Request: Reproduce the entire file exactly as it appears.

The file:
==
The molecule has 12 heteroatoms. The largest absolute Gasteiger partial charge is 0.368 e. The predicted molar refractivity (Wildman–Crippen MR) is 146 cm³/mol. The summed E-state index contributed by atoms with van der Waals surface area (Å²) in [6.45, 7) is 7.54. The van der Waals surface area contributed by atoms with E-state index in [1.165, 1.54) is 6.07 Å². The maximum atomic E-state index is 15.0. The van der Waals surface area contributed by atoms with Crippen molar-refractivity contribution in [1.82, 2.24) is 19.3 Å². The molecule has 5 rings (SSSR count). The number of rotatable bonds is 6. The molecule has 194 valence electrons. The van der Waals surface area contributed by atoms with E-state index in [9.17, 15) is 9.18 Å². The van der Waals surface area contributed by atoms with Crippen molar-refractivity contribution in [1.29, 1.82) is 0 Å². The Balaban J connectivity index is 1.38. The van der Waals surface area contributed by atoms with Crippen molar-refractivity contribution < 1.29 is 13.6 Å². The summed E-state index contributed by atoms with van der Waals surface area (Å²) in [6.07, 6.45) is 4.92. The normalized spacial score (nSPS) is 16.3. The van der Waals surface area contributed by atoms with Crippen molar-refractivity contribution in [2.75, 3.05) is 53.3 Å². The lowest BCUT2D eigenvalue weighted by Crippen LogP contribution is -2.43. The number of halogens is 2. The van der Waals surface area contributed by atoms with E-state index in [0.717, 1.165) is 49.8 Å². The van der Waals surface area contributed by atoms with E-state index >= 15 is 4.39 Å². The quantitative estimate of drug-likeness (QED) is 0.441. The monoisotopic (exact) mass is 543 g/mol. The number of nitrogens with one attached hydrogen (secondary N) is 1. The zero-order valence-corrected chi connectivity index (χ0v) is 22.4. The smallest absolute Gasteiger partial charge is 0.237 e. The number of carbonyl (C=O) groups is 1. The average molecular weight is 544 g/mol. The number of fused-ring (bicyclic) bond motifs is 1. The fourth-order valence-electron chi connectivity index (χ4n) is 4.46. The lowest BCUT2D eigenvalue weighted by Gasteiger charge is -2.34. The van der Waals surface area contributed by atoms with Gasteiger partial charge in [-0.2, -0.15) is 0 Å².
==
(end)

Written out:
The molecule has 12 heteroatoms. The largest absolute Gasteiger partial charge is 0.368 e. The predicted molar refractivity (Wildman–Crippen MR) is 146 cm³/mol. The summed E-state index contributed by atoms with van der Waals surface area (Å²) in [6.45, 7) is 7.54. The van der Waals surface area contributed by atoms with E-state index in [1.165, 1.54) is 6.07 Å². The maximum atomic E-state index is 15.0. The van der Waals surface area contributed by atoms with Crippen molar-refractivity contribution in [1.82, 2.24) is 19.3 Å². The molecule has 5 rings (SSSR count). The number of rotatable bonds is 6. The molecule has 194 valence electrons. The van der Waals surface area contributed by atoms with E-state index in [9.17, 15) is 9.18 Å². The van der Waals surface area contributed by atoms with Crippen molar-refractivity contribution in [1.29, 1.82) is 0 Å². The Balaban J connectivity index is 1.38. The van der Waals surface area contributed by atoms with Crippen molar-refractivity contribution < 1.29 is 13.6 Å². The summed E-state index contributed by atoms with van der Waals surface area (Å²) in [6.07, 6.45) is 4.92. The normalized spacial score (nSPS) is 16.3. The van der Waals surface area contributed by atoms with Crippen molar-refractivity contribution in [2.75, 3.05) is 53.3 Å². The lowest BCUT2D eigenvalue weighted by Crippen LogP contribution is -2.43. The number of halogens is 2. The van der Waals surface area contributed by atoms with E-state index in [0.717, 1.165) is 49.8 Å². The van der Waals surface area contributed by atoms with E-state index >= 15 is 4.39 Å². The quantitative estimate of drug-likeness (QED) is 0.441. The monoisotopic (exact) mass is 543 g/mol. The number of nitrogens with one attached hydrogen (secondary N) is 1. The zero-order valence-corrected chi connectivity index (χ0v) is 22.4. The smallest absolute Gasteiger partial charge is 0.237 e. The number of carbonyl (C=O) groups is 1. The average molecular weight is 544 g/mol. The number of fused-ring (bicyclic) bond motifs is 1. The fourth-order valence-electron chi connectivity index (χ4n) is 4.46. The lowest BCUT2D eigenvalue weighted by Gasteiger charge is -2.34. The van der Waals surface area contributed by atoms with Gasteiger partial charge in [-0.2, -0.15) is 0 Å².